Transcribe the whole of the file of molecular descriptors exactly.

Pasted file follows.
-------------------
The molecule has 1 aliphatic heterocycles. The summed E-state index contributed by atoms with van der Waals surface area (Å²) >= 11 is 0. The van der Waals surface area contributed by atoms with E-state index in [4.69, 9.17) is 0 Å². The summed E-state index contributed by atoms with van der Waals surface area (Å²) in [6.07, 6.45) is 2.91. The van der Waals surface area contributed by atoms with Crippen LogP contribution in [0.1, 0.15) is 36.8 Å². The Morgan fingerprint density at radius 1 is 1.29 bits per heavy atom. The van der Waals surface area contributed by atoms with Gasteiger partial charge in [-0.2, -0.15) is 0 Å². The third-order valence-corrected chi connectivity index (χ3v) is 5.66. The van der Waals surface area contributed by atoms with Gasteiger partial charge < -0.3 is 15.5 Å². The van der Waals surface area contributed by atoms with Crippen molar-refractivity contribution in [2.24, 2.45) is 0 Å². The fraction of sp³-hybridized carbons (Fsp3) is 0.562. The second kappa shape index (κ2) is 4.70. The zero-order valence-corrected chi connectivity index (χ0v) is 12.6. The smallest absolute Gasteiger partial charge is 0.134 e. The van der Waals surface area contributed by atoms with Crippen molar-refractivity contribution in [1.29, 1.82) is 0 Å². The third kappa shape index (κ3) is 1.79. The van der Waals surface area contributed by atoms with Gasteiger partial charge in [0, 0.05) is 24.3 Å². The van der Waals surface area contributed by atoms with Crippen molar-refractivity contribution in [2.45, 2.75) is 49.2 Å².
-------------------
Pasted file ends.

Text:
The molecule has 1 aliphatic heterocycles. The summed E-state index contributed by atoms with van der Waals surface area (Å²) >= 11 is 0. The van der Waals surface area contributed by atoms with E-state index in [4.69, 9.17) is 0 Å². The summed E-state index contributed by atoms with van der Waals surface area (Å²) in [6.07, 6.45) is 2.91. The van der Waals surface area contributed by atoms with Crippen LogP contribution in [0.1, 0.15) is 36.8 Å². The Morgan fingerprint density at radius 1 is 1.29 bits per heavy atom. The van der Waals surface area contributed by atoms with Gasteiger partial charge in [-0.2, -0.15) is 0 Å². The third-order valence-corrected chi connectivity index (χ3v) is 5.66. The van der Waals surface area contributed by atoms with Gasteiger partial charge < -0.3 is 15.5 Å². The van der Waals surface area contributed by atoms with Crippen molar-refractivity contribution in [2.24, 2.45) is 0 Å². The fraction of sp³-hybridized carbons (Fsp3) is 0.562. The second kappa shape index (κ2) is 4.70. The zero-order valence-corrected chi connectivity index (χ0v) is 12.6. The smallest absolute Gasteiger partial charge is 0.134 e. The van der Waals surface area contributed by atoms with Crippen molar-refractivity contribution in [1.29, 1.82) is 0 Å². The third kappa shape index (κ3) is 1.79. The van der Waals surface area contributed by atoms with Gasteiger partial charge in [0, 0.05) is 24.3 Å². The van der Waals surface area contributed by atoms with Crippen molar-refractivity contribution in [2.45, 2.75) is 49.2 Å².